World Fantasy Award winners are chosen by a panel of judges, which differs every year. Andrew Wheeler was a past judge and blogged extensively about his experience

So, do these awards mean anything to readers? I realize that’s a naïve question, but a certain segment of fandom sees these awards as one of the most important parts of publishing in Speculative Fiction, others think the awards are narrow-minded and don’t really speak to the genre as a whole. Of course the answer is likely somewhere in the middle.

For example, from what I understand of the Hugos, you basically have to pay a not so slim chunk of change just to vote on the awards. I think the Nebula is the same, since you have to be a member of the SFWA. In my opinion, the awards are more or less a barometer of what is going on in Speculative Fiction on a year-to-year basis. With the WFAs, you only have five people really judging the awards, from what I can see, so that’s something of a narrow view. Conversely, those five people change every year, so the flavor of the voting could change every year, which is interesting.

In terms of awards upon which anybody can cast their vote, the Locus Awards are probably the longest running and may give a more clear indication of what fandom as a whole is reading. The recently instituted David Gemmell Award, which focuses primarily on Fantasy of the secondary world variety, opens up voting to the entire world. I’ve voted the past few years for both of these awards, the Gemmell especially speaks to my subgenre of preference. Of course, when you open the gates so wide, there’s a chance of vote-loading, much like the MLB All Star game.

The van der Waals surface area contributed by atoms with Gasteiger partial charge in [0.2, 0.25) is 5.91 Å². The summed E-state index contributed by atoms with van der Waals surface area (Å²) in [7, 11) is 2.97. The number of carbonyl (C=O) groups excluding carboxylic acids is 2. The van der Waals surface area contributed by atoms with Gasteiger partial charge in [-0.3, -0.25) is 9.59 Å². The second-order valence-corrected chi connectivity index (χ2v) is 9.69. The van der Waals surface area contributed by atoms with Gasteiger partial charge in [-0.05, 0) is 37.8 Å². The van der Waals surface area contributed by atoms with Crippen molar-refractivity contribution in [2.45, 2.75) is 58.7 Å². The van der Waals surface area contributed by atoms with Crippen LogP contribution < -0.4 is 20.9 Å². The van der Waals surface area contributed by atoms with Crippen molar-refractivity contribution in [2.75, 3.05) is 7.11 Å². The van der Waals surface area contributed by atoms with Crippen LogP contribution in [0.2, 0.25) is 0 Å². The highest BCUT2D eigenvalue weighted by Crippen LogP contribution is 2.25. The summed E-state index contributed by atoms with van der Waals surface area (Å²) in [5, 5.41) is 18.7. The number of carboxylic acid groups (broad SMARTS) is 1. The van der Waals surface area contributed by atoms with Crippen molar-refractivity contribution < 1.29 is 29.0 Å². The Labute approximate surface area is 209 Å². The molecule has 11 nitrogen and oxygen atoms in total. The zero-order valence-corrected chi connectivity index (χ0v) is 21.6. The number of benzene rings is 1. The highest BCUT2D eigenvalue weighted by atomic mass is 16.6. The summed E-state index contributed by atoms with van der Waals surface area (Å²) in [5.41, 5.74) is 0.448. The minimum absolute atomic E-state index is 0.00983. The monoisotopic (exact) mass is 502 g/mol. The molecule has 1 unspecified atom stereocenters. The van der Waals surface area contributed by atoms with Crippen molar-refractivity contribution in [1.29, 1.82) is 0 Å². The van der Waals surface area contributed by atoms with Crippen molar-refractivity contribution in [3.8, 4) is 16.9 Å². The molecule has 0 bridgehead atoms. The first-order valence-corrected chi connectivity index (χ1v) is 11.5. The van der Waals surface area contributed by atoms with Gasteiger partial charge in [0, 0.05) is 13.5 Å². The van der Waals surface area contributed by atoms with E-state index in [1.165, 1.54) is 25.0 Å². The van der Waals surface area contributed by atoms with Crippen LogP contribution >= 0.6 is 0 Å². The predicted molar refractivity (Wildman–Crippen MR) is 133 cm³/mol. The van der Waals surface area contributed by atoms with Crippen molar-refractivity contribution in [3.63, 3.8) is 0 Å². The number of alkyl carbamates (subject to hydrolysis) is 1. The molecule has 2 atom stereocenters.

This post is by no means exhaustive nor should it be judged for any sense of completeness. Though I’ve been reading SF for over 20 years, I’ve only become heavily involved in the past ten years through SFFWorld, so by no means am I an expert on these, just a fan asking questions.

Feel free to discuss in the comments and let me know where I’m wrong.


Neth said...

Keep in mind that for the Locus awards, subscriber votes count more than non-subscriber votes. So, it's not exactly an open vote.

Frankly, the only awards that have any meaning to me are the juried awards like WFA. I know that a select group of judges whose identies are known spent a lot of time reading a lot of books and came to the decision. With all of the other awards it comes down to a popularity contest, and depending on the demographics of the voting and nominating population, that typically means next to nothing.

Frankly, I think that awards are overated, their influence an importance are overstated, and that they (generally) offer very little insight into what's going on in speculative fiction.

RobB said...

I hadn't realized subscriber votes count more. However, as a non-subscriber at least I don't have to pay to vote. Shouldn't the fact that we all paid for the books in the first place count for something?

I guess part of what I was getting at in my post, and I'm only now realizing it, is that these awards can be seen as VERY exclusionary.

At least the Gemmell Award opens it up to all of us.

Mark Newton said...

There are problems with the Gemmells, too, as Spec Horizons pointed out last year:


Aidan Moher said...

Oh god... the Gemmells. More problems than anything else.